In their publication The Decline and Fall of Gobbledygook, the Canadian Bar Association agrees, “The term ‘legalese’ refers to a style of writing used by lawyers that is incomprehensible to ordinary readers.” from a post by Kelly Laycock.
The logic and style of the arguments about patent examiners is indeed incomprehensible.

Perhaps "patenthawk" should include law review articles, in addition to court decisions, within his scope; from a recent post on Bristol-Myers Squibb v. Teva:

What was remarkable was the inane confusion at the court. Judges Dyk and Wallach stated that "post-invention evidence" is rightly not allowed in considering obviousness. As Judge Newman observed: "Precedent is clear that the information and comparative data presented as evidence of nonobviousness need not have existed before the patent application was filed," noting the secondary consideration of commercial success, and citing several instances where evidence of unexpected results found later were considered relevant to obviousness. The CAFC continues to be an inexcusably pathetic excuse for a patent court: creating self-contradictory precedent and thereby failing to provide guidelines that the patent office and patent community may reasonably rely upon.

And, let's not forget US Patent 6175824 titled Method and apparatus for choosing a stock portfolio, based on patent indicators, to Breitzman and Narin inventors, assigned to CHI Research, with abstract

A portfolio selector technique is described for selecting publicly traded companies to include in a stock market portfolio. The technique is based on a technology score derived from the patent indicators of a set of technology companies with significant patent portfolios. Typical patent indicators may include citation indicators that measure the impact of patented technology on later technology, Technology Cycle Time that measures the speed of innovation of companies, and science linkage that measures leading edge tendencies of companies. Patent indicators measure the effect of quality technology on the company's future performance. The selector technique creates a scoring equation that weights each indicator such that the companies can be scored and ranked based on a combination of patent indicators. The score is then used to select the top ranked companies for inclusion in a stock portfolio. After a fixed period of time, as new patents are issued, the scores are recomputed such that the companies can be re-ranked and the portfolio adjusted to include new companies with higher scores and to eliminate companies in the current portfolio which have dropped in score. A portfolio of the top 10-25 companies using this method and a relatively simple scoring equation has been shown to greatly exceed the S&P 500 and other indexes in price gain over a ten year period.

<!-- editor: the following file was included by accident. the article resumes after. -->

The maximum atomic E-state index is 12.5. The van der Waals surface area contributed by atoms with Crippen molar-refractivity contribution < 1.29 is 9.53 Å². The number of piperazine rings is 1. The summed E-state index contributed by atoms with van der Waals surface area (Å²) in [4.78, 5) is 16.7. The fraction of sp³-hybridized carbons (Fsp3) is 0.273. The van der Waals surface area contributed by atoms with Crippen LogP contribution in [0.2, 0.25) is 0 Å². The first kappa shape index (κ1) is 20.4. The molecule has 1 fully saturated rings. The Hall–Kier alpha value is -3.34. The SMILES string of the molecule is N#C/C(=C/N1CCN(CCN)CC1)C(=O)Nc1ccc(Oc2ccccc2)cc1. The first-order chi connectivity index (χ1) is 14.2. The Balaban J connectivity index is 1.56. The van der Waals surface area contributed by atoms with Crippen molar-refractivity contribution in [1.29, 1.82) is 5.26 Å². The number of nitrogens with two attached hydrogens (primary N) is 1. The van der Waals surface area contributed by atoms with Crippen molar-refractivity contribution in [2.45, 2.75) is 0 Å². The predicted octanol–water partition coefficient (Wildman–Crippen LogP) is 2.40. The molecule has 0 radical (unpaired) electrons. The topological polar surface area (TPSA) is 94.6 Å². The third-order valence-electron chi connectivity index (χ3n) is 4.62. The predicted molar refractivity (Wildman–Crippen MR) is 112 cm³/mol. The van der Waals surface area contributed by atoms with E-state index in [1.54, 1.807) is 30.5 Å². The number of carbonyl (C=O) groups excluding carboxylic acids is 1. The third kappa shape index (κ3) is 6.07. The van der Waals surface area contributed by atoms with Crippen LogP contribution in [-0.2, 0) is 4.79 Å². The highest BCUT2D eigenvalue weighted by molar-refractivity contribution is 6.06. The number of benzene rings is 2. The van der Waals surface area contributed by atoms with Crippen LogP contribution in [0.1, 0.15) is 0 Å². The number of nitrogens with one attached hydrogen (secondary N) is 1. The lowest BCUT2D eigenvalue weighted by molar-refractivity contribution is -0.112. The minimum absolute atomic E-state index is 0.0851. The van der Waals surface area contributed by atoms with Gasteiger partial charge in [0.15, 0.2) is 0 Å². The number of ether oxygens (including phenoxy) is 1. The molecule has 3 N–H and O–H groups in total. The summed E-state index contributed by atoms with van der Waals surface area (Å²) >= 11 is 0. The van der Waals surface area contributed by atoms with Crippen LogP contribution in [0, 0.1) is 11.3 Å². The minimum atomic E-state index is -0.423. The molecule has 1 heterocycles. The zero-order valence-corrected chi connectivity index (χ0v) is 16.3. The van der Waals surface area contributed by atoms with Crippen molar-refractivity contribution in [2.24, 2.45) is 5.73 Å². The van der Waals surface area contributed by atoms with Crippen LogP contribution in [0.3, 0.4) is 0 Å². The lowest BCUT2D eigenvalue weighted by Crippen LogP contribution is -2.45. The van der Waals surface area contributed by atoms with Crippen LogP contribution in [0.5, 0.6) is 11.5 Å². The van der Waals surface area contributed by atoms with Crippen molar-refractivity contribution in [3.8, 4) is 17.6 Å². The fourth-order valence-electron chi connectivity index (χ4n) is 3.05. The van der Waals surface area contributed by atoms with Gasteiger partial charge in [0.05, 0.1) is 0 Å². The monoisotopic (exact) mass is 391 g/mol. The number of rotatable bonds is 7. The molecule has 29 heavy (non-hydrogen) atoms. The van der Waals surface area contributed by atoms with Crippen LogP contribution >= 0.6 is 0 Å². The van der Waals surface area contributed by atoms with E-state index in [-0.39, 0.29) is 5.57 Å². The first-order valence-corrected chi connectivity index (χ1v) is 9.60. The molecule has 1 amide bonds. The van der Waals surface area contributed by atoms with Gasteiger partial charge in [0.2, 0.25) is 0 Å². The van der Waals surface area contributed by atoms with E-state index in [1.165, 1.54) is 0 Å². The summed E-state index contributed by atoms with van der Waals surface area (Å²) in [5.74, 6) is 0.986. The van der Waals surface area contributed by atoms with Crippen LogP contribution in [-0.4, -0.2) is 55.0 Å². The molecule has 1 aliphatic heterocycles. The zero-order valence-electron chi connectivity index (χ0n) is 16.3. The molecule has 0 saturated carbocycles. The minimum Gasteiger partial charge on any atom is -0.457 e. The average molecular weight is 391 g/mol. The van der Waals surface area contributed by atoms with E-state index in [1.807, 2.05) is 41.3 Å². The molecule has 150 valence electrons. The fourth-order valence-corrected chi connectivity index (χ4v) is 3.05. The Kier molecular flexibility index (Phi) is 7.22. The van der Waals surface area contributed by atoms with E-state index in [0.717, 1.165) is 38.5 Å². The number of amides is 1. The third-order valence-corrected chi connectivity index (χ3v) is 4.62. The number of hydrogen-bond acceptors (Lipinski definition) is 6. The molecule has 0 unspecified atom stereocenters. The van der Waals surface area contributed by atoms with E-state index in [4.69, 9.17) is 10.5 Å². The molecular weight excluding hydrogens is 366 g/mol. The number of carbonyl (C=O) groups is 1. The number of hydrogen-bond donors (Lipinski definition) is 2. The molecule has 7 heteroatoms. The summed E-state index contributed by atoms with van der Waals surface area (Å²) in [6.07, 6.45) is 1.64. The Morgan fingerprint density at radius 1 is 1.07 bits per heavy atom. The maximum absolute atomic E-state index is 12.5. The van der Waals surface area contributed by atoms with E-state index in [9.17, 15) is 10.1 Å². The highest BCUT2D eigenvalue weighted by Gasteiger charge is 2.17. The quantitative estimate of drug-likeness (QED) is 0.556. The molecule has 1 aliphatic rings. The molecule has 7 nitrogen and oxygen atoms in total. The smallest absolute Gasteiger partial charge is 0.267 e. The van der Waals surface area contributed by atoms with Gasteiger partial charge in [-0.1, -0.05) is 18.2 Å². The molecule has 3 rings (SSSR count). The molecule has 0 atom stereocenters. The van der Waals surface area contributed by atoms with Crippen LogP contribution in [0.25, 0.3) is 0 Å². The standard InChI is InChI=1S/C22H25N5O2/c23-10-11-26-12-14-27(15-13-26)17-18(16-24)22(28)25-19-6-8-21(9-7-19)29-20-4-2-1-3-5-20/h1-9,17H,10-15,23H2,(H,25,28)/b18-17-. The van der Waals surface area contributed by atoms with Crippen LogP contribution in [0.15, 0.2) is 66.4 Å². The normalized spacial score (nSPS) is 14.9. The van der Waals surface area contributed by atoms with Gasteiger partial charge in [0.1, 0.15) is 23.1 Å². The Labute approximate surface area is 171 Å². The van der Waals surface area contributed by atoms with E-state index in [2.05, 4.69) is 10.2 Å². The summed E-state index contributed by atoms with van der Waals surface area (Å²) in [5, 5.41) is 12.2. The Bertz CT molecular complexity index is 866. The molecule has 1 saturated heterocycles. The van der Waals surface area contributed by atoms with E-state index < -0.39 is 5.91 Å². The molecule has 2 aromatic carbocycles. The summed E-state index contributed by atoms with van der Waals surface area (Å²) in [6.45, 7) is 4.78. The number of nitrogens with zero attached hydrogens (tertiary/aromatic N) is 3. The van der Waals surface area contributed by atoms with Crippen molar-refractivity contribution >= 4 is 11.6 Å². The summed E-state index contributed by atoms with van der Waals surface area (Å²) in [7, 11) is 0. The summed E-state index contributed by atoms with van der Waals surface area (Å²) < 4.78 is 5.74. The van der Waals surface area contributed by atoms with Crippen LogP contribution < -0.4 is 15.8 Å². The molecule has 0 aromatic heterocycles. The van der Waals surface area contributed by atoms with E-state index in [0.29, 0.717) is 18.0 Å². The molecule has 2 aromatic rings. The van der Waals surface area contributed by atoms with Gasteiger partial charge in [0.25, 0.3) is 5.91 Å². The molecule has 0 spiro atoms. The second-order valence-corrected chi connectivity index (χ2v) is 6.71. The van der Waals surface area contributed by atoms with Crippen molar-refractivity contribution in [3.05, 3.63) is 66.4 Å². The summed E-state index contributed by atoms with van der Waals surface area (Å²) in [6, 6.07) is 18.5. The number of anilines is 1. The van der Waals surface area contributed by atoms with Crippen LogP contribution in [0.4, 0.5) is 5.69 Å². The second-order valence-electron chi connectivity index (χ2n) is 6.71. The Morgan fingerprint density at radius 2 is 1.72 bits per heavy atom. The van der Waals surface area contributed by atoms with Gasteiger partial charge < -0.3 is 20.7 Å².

There is a citation to --Bronwyn, H.H., Jaffe, A. and Trajtenberg, M. "Market Value and Patent Citations: A First Look" (Apr. 1998. Paper prepared for the Conference on Intagibles and Capital Markets, New York University, May 15-16, 1998, pp. 1-34). . -- and to -- Breitzman, A., and Narin, F. "A Case for Patent Citation Analysis in Litigation" (The Law Works, Mar. 1996, vol. 3, No. 3, pp. 10-11, pp. 26-27). --

This patent has been cited in 89 patents, most recently in US 8,818,996, titled Method and system for probabilistically quantifying and visualizing relevance between two or more citationally or contextually related data objects, assigned to PatentRatings, LLC.


Post a Comment

<< Home